Voting Needs to Jump to the Web

So another Ontario provincial election is in the books and Dalton McGuinty’s Liberal government has emerged the victor. The big story coming out of the election besides the collapse of Tim Hudak’s campaign is the record low voter turnout.

I think the reason for this is a combination of voter apathy and a decrease in the willingness to take time to find and travel to voting polls in order to put a little check mark on a piece of paper.

The second issue is the easiest of the two to solve. Implement online voting. People against it start ranting about concerns over fraud and security yet every day millions of people give out financial information to shop and bank online. The government even offers various services through their website that require personal information.

I don’t believe it is a huge stretch enable voting online. I can already go to a government website to put in my information to find my nearest polling station. With a few more steps, it could be extended out to create a website that allows citizens to vote. I have no doubt in my mind that voter turn out would skyrocket. If the move to the mobile web is any indication, putting something at a user’s fingertips will encourage them to use it.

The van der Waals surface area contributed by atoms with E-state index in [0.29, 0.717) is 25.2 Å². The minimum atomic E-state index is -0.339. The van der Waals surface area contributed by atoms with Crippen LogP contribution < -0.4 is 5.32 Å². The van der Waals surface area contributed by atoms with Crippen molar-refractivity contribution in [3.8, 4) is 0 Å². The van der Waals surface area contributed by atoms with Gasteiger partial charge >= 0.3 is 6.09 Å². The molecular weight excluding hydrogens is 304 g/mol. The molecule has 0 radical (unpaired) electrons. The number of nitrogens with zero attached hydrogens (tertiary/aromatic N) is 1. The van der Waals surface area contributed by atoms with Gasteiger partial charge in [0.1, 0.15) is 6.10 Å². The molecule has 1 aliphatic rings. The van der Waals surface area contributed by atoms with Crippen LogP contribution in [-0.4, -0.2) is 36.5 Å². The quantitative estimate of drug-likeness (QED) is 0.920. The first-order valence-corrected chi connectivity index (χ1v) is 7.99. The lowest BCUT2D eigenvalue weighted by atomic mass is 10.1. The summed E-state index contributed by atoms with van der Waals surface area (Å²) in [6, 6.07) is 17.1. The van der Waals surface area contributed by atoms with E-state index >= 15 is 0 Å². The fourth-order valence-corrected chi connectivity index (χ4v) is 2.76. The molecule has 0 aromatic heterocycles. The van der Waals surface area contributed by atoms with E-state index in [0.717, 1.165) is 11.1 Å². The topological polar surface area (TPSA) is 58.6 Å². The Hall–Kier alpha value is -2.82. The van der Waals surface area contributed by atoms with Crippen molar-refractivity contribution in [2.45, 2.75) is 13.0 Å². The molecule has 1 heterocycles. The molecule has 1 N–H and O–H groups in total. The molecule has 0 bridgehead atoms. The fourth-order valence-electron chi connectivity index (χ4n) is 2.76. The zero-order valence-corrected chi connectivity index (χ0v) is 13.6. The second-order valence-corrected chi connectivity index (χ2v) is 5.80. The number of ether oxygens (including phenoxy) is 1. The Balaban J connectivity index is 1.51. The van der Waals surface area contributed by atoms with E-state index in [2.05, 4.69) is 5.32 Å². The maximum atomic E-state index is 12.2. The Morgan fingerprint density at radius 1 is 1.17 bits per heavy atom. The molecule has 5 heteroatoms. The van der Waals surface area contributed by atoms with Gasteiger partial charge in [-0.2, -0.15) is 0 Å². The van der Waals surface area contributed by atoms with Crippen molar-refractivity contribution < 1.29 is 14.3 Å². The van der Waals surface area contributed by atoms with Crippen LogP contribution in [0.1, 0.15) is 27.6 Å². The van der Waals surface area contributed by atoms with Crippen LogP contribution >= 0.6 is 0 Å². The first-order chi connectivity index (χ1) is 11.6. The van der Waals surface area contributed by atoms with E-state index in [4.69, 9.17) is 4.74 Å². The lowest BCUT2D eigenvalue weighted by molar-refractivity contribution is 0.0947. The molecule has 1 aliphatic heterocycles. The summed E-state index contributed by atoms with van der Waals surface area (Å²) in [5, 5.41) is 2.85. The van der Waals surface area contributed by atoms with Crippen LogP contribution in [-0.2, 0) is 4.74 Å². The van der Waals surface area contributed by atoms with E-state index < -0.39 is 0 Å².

A website like that may also help with voter apathy. I think part of that problem lies in the fact that people are uneducated about issues and what’s at stake. They feel disconnected from politics. For many, the political process only pops into their head every four years when the media plasters election campaigns all over. If the user goes to the voting website and is provided with information on election issues and party platforms, they may feel more informed and inclined to vote because they are aware of what they are voting on.

Now I’m not advocating the removal of traditional polling stations. They have their place. But if you want to encourage more people to vote in this digital age, you need to embrace the technology and give them the choice on how they want to vote. I believe that technology is at a level where this can happen and given this year’s low voter turnout it may be time to seriously consider the jump.

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